Say Hey, Kid!

When I was maybe 11 years old, my parents took me to a giant supermarket expo down at the Salt Palace in Salt Lake City, where none other than Willie Mays was putting in a personal appearance and signing autographs, one of several athletes to be making appearances at the show.

Though too young to have seen him play, I’d already read books about Mays, and heard stories about his legend from my father and grandfather. By then I knew that he’d hit 660 home runs in his career, less than only Hank Aaron and Babe Ruth, pretty good company, that he’d made the most famous catch in baseball history, and that he was known as the Say Hey Kid. I took the one Mays card I owned at the time, a 1973 Topps* showing an aged Mays near the end of his career wearing the foreign, pinstriped uniform of the Mets. The card was handed down from my cousin Allan, who bestowed upon me a couple thousand such cards in the 1966-1975 range, including some very valuable ones.

*Though autographed, this is not a scan of card from my collection, merely an image found on Google.

I stood in line for what seemed like an eternity to ask Mr. Mays for his autograph. When I did, he obliged disinterestedly, not even making eye contact or breaking his conversation with whichever adult it was he was talking to, barely nodding an acknowledgment when I thanked him. Honestly, I wasn’t terribly bothered, though. It was WILLIE MAYS! Though none of my card-collecting peers believed the autograph was legit – “You probably just got your baby brother to scribble on your card!” — I knew that it was, and I still have that card. It’s in a plastic sheet on the front page of a light blue three-ring binder in the closet of my childhood bedroom in Salt Lake City, right next to a few Hank Aarons and a Jim Bouton. The best of my best.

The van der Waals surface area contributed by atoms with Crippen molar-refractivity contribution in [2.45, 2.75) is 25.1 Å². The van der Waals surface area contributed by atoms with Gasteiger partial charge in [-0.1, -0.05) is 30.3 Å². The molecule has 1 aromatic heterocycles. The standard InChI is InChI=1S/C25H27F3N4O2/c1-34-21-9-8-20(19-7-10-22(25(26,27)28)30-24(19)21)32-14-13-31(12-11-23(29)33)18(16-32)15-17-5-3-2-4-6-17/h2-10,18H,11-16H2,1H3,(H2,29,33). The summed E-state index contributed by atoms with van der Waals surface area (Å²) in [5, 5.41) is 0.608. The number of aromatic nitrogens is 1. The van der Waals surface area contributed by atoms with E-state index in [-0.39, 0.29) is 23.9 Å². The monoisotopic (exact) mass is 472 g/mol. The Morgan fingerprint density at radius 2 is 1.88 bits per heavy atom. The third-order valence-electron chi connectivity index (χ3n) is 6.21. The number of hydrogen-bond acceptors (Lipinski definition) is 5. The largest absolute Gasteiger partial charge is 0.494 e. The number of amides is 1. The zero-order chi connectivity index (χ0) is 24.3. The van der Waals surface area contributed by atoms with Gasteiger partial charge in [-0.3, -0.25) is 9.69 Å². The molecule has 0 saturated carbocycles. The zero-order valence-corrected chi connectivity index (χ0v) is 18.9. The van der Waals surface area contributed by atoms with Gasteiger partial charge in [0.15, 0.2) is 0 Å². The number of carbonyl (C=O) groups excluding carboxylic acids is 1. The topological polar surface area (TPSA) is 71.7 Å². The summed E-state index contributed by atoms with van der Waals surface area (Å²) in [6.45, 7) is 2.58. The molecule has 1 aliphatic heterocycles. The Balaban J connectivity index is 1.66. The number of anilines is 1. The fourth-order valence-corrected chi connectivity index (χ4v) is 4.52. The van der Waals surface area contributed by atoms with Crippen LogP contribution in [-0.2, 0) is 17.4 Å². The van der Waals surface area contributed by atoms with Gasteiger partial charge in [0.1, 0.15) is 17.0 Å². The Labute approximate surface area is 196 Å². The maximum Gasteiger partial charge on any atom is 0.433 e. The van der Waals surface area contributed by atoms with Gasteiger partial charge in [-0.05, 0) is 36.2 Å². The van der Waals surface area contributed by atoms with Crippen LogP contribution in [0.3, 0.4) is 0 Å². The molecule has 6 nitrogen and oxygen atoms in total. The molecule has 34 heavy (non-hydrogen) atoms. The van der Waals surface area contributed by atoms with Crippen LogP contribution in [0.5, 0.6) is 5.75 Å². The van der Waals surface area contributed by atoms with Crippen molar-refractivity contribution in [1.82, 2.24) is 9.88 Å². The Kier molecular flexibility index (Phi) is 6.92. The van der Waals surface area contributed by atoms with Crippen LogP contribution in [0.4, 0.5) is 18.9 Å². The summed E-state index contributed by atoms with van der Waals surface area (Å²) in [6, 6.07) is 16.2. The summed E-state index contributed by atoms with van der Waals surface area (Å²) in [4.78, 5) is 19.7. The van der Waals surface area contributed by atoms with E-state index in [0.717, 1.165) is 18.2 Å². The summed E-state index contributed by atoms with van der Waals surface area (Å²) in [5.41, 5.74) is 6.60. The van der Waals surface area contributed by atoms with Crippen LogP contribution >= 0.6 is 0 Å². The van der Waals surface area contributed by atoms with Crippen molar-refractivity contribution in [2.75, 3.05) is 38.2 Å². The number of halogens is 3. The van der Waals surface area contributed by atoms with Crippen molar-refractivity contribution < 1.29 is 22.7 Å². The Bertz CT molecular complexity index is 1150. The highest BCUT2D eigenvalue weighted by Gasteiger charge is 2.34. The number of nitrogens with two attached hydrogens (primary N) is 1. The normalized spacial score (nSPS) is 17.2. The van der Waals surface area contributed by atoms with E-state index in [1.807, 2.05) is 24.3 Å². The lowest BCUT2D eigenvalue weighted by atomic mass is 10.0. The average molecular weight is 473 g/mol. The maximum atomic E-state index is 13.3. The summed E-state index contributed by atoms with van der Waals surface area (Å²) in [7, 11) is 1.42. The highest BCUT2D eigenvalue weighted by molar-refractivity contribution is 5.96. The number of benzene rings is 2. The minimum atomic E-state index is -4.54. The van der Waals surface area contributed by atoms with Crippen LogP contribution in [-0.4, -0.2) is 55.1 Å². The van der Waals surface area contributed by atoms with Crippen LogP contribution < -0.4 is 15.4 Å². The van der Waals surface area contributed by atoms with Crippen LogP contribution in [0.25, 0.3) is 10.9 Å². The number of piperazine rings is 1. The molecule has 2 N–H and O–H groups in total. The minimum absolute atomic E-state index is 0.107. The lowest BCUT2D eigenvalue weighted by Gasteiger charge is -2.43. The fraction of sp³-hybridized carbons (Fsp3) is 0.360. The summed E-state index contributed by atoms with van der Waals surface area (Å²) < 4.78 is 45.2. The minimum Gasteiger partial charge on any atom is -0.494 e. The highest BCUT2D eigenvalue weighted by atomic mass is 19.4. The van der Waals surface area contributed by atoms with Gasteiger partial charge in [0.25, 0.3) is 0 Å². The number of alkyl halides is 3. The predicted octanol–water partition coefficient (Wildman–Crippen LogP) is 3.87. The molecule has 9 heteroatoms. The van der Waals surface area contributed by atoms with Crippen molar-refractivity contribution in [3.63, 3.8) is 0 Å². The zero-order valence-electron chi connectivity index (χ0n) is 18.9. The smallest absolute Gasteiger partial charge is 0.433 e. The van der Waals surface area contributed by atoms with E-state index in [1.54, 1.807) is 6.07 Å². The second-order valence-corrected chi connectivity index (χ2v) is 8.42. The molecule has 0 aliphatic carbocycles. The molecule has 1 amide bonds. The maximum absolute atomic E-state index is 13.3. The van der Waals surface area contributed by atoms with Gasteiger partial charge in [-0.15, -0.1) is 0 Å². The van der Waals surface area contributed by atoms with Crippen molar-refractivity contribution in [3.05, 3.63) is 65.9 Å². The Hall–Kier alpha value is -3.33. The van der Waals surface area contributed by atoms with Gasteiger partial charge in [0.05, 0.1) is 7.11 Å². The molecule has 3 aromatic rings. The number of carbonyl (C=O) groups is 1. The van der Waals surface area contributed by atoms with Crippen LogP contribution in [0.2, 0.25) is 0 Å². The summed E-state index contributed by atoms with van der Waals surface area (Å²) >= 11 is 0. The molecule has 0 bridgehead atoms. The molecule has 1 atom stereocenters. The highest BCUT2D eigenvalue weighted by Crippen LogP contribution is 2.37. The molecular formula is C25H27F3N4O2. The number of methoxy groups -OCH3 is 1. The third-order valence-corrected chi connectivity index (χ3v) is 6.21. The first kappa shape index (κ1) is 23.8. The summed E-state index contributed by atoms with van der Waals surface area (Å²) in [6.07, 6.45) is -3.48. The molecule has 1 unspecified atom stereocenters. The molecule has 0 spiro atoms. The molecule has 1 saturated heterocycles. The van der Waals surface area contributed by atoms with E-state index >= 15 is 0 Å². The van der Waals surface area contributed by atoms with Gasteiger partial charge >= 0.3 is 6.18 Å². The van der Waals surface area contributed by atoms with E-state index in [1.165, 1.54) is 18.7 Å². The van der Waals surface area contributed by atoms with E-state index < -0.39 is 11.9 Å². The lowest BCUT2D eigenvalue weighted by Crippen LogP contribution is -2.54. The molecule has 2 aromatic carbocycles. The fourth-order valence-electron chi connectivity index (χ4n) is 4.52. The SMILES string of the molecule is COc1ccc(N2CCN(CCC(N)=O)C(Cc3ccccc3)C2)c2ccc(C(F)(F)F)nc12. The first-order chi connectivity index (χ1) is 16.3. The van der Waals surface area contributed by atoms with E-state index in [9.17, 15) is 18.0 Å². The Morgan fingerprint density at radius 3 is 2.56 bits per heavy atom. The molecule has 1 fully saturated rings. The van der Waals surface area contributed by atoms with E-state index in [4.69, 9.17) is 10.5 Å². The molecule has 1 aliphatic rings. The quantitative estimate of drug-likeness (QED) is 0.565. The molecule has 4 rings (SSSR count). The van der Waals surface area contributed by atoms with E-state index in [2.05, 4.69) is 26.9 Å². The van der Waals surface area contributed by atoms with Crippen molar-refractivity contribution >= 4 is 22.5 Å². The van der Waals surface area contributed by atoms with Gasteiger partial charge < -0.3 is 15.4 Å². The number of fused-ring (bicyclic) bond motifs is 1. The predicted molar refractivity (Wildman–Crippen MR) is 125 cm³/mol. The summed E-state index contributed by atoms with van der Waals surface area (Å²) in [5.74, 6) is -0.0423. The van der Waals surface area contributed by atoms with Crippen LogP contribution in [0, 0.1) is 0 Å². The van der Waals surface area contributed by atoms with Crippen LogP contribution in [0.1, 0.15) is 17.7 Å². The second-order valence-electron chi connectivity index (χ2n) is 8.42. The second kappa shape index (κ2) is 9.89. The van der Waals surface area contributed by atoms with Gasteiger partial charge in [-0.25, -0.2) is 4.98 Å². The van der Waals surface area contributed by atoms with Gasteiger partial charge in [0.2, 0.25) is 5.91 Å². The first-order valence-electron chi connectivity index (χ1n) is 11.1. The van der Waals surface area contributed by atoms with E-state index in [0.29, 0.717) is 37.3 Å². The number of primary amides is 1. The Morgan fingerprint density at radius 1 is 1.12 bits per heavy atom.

Mays is back in the news, making the rounds thanks to an authorized biography that just came out, Willie Mays: The Life, The Legend by James S. Hirsch, published by Scribner. The 628-page book is something of a coup, marking the first time the 78-year-old legend has ever cooperated with a biographer*. The early reviews haven’t been glowing, suggesting the book gets a bit bogged down in the details, but for a player as monumental and enigmatic as Mays, a closer look is merited. Breaking into the majors in 1951, the man battled racism and brought an inimitable style to the majors, becoming arguably the best all-around player the game has ever seen. I received my review copy in the mail last week, and I’m dying to sink my teeth into it. I’ll report back when I do.

*update: Allen Barra begs to differ on that score, though Hirsch defends the distinction, and Bruce Weber, who repeated the claim in long piece for the New York Times, backing him up.

In the meantime, on Wednesday night Mays made an appearance on The Daily Show with Jon Stewart. Check out Stewart and the Say Hey Kid talking about his days playing in Trenton (where he started his pro career, hitting .353 in 81 games in 1950), how many homers he might have hit if he hadn’t missed two years due to military service, and how he had to room with the son of manager Leo Durocher as a rookie:

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